Your poem, “Uselessness,” ends with a pregnant animal and the speaker,
“too close to the ground/to be truly noted or fall.” Is it more useful
to be noted, or to fall?
Neither is preferable. That was the aim of the poem, to parallel the speaker with a relatively 'useless animal –
scavenger and pest that still has a job to do: give birth. The speaker
thus would have some small purpose, though what that is the poem
doesn't need to say. At the time I wrote the poem I was moving around
quite a bit in the western US, mostly working as a carpenter or
remodeling houses. I certainly didn't feel worthy of note, but it was
an honest life. It kept me from falling too far. I saw this particular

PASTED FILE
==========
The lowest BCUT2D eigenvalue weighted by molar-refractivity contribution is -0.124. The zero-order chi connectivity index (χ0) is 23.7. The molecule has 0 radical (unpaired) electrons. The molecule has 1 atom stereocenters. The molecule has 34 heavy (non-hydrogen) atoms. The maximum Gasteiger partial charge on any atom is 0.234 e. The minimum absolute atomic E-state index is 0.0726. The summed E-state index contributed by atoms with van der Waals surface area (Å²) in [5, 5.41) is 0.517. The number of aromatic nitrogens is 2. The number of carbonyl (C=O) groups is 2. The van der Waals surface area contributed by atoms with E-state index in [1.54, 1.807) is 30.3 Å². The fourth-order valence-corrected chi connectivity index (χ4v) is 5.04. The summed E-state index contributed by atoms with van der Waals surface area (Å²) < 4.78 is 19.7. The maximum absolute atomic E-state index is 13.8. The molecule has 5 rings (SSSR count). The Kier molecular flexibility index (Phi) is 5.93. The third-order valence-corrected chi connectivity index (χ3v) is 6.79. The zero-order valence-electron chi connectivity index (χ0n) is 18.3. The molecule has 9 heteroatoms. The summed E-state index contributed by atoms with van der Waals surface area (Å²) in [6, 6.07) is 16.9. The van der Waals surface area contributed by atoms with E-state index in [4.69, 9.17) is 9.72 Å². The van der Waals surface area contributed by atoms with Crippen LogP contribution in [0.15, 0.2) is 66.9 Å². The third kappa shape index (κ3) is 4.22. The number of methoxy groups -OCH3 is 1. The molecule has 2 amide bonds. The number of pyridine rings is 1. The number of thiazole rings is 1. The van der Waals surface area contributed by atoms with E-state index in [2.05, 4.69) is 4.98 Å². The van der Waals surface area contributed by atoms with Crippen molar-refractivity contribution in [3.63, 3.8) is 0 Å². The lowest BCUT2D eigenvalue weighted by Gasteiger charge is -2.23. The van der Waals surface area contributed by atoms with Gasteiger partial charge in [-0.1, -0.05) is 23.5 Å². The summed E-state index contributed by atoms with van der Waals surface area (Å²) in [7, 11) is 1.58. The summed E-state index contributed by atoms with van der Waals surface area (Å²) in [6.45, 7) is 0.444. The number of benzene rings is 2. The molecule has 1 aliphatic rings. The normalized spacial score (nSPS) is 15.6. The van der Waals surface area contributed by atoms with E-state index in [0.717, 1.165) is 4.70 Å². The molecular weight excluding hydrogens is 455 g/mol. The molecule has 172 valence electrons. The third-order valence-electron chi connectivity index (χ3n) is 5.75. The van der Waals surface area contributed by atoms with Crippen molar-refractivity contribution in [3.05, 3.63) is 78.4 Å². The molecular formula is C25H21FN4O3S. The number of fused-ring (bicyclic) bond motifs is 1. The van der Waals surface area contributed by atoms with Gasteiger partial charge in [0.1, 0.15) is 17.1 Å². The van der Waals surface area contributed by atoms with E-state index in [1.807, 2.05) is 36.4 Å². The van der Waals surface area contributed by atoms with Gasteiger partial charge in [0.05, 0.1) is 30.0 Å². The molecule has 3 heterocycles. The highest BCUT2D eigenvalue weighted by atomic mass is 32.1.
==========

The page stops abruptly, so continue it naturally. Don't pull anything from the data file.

raccoon in Utah and I hope she's well.
The syntax of your poem leaves open the
possibility that the “mother swollen/soon to birth” could either be the
starving raccoon or the blue koi. Is the distinction between predator
and prey important in this poem?
I tried to let the lines act as
punctuation for the poem which is a very loose sonnet, a form I've been
writing in almost exclusively now for years. I am not sure I'd call a
raccoon a predator, though. I don't consider the koi prey either. There
is just a strange security being at the bottom of any 'chain' (food,
hierarchy, etc.) in that you can't really topple down much lower and
you're hopefully under the radar of any authorities (predators,
debtors, etc.). Then again, you can always be a little lower, like the
koi. Or at least that was the thought I had in mind when I wrote this
particular poem. Sometimes you eat the raccoon (I don't recommend it)
and sometimes the raccoon eats you, I guess.